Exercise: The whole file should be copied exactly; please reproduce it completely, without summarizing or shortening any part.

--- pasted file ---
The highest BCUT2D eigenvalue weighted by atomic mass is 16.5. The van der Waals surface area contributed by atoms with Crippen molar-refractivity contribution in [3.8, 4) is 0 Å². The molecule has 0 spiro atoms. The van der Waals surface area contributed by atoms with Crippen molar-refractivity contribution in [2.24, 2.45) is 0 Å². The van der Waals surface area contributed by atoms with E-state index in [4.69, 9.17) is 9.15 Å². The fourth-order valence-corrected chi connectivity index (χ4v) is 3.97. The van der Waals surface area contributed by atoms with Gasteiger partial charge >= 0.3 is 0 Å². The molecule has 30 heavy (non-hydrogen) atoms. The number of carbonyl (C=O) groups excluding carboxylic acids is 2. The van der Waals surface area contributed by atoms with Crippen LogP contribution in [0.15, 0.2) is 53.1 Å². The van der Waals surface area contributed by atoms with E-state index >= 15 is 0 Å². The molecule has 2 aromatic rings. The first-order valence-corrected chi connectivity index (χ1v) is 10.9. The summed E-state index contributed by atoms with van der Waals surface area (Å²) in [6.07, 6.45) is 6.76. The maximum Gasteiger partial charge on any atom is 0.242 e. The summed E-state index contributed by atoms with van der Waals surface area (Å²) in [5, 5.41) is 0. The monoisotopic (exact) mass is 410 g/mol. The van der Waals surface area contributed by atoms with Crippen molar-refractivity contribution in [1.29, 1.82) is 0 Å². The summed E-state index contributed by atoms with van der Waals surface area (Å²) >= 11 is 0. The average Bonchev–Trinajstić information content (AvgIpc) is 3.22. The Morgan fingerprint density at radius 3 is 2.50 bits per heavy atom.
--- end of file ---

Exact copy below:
The highest BCUT2D eigenvalue weighted by atomic mass is 16.5. The van der Waals surface area contributed by atoms with Crippen molar-refractivity contribution in [3.8, 4) is 0 Å². The molecule has 0 spiro atoms. The van der Waals surface area contributed by atoms with Crippen molar-refractivity contribution in [2.24, 2.45) is 0 Å². The van der Waals surface area contributed by atoms with E-state index in [4.69, 9.17) is 9.15 Å². The fourth-order valence-corrected chi connectivity index (χ4v) is 3.97. The van der Waals surface area contributed by atoms with Gasteiger partial charge >= 0.3 is 0 Å². The molecule has 30 heavy (non-hydrogen) atoms. The number of carbonyl (C=O) groups excluding carboxylic acids is 2. The van der Waals surface area contributed by atoms with Crippen LogP contribution in [0.15, 0.2) is 53.1 Å². The van der Waals surface area contributed by atoms with E-state index >= 15 is 0 Å². The molecule has 2 aromatic rings. The first-order valence-corrected chi connectivity index (χ1v) is 10.9. The summed E-state index contributed by atoms with van der Waals surface area (Å²) in [6.07, 6.45) is 6.76. The maximum Gasteiger partial charge on any atom is 0.242 e. The summed E-state index contributed by atoms with van der Waals surface area (Å²) in [5, 5.41) is 0. The monoisotopic (exact) mass is 410 g/mol. The van der Waals surface area contributed by atoms with Crippen molar-refractivity contribution in [1.29, 1.82) is 0 Å². The summed E-state index contributed by atoms with van der Waals surface area (Å²) >= 11 is 0. The average Bonchev–Trinajstić information content (AvgIpc) is 3.22. The Morgan fingerprint density at radius 3 is 2.50 bits per heavy atom.